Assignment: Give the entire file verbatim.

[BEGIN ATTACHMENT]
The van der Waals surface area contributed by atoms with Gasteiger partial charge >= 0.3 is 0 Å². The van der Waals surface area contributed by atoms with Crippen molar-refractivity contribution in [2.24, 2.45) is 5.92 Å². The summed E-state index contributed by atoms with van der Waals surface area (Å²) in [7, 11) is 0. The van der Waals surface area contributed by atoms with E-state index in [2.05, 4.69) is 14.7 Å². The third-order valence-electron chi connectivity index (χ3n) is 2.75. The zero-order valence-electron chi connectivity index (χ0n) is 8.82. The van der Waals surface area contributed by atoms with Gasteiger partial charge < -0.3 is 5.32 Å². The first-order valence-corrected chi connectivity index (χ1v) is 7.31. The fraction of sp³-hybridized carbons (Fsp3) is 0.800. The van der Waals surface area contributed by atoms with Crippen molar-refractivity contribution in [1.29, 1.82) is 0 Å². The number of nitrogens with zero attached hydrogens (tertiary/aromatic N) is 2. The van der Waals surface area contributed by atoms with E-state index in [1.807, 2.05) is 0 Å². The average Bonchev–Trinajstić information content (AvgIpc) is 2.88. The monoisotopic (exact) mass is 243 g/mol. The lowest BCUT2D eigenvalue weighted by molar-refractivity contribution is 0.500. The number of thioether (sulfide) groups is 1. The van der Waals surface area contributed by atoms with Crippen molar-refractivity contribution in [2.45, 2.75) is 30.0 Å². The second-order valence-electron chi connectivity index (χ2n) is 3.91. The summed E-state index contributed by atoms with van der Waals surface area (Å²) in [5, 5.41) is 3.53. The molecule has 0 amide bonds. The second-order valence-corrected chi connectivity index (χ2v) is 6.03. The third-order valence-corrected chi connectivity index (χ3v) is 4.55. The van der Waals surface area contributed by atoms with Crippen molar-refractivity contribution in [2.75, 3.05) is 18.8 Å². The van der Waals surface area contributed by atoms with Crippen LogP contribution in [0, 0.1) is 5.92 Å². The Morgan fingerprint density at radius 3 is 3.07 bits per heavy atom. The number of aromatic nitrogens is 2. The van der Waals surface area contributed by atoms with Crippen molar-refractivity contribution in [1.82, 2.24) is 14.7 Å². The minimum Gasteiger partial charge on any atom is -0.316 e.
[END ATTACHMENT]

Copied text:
The van der Waals surface area contributed by atoms with Gasteiger partial charge >= 0.3 is 0 Å². The van der Waals surface area contributed by atoms with Crippen molar-refractivity contribution in [2.24, 2.45) is 5.92 Å². The summed E-state index contributed by atoms with van der Waals surface area (Å²) in [7, 11) is 0. The van der Waals surface area contributed by atoms with E-state index in [2.05, 4.69) is 14.7 Å². The third-order valence-electron chi connectivity index (χ3n) is 2.75. The zero-order valence-electron chi connectivity index (χ0n) is 8.82. The van der Waals surface area contributed by atoms with Gasteiger partial charge < -0.3 is 5.32 Å². The first-order valence-corrected chi connectivity index (χ1v) is 7.31. The fraction of sp³-hybridized carbons (Fsp3) is 0.800. The van der Waals surface area contributed by atoms with Crippen molar-refractivity contribution in [1.29, 1.82) is 0 Å². The number of nitrogens with zero attached hydrogens (tertiary/aromatic N) is 2. The van der Waals surface area contributed by atoms with E-state index in [1.807, 2.05) is 0 Å². The average Bonchev–Trinajstić information content (AvgIpc) is 2.88. The monoisotopic (exact) mass is 243 g/mol. The lowest BCUT2D eigenvalue weighted by molar-refractivity contribution is 0.500. The number of thioether (sulfide) groups is 1. The van der Waals surface area contributed by atoms with Crippen molar-refractivity contribution in [2.45, 2.75) is 30.0 Å². The second-order valence-electron chi connectivity index (χ2n) is 3.91. The summed E-state index contributed by atoms with van der Waals surface area (Å²) in [5, 5.41) is 3.53. The molecule has 0 amide bonds. The second-order valence-corrected chi connectivity index (χ2v) is 6.03. The third-order valence-corrected chi connectivity index (χ3v) is 4.55. The van der Waals surface area contributed by atoms with Crippen molar-refractivity contribution in [2.75, 3.05) is 18.8 Å². The van der Waals surface area contributed by atoms with Crippen LogP contribution in [0, 0.1) is 5.92 Å². The Morgan fingerprint density at radius 3 is 3.07 bits per heavy atom. The number of aromatic nitrogens is 2. The van der Waals surface area contributed by atoms with Crippen molar-refractivity contribution in [1.82, 2.24) is 14.7 Å². The minimum Gasteiger partial charge on any atom is -0.316 e.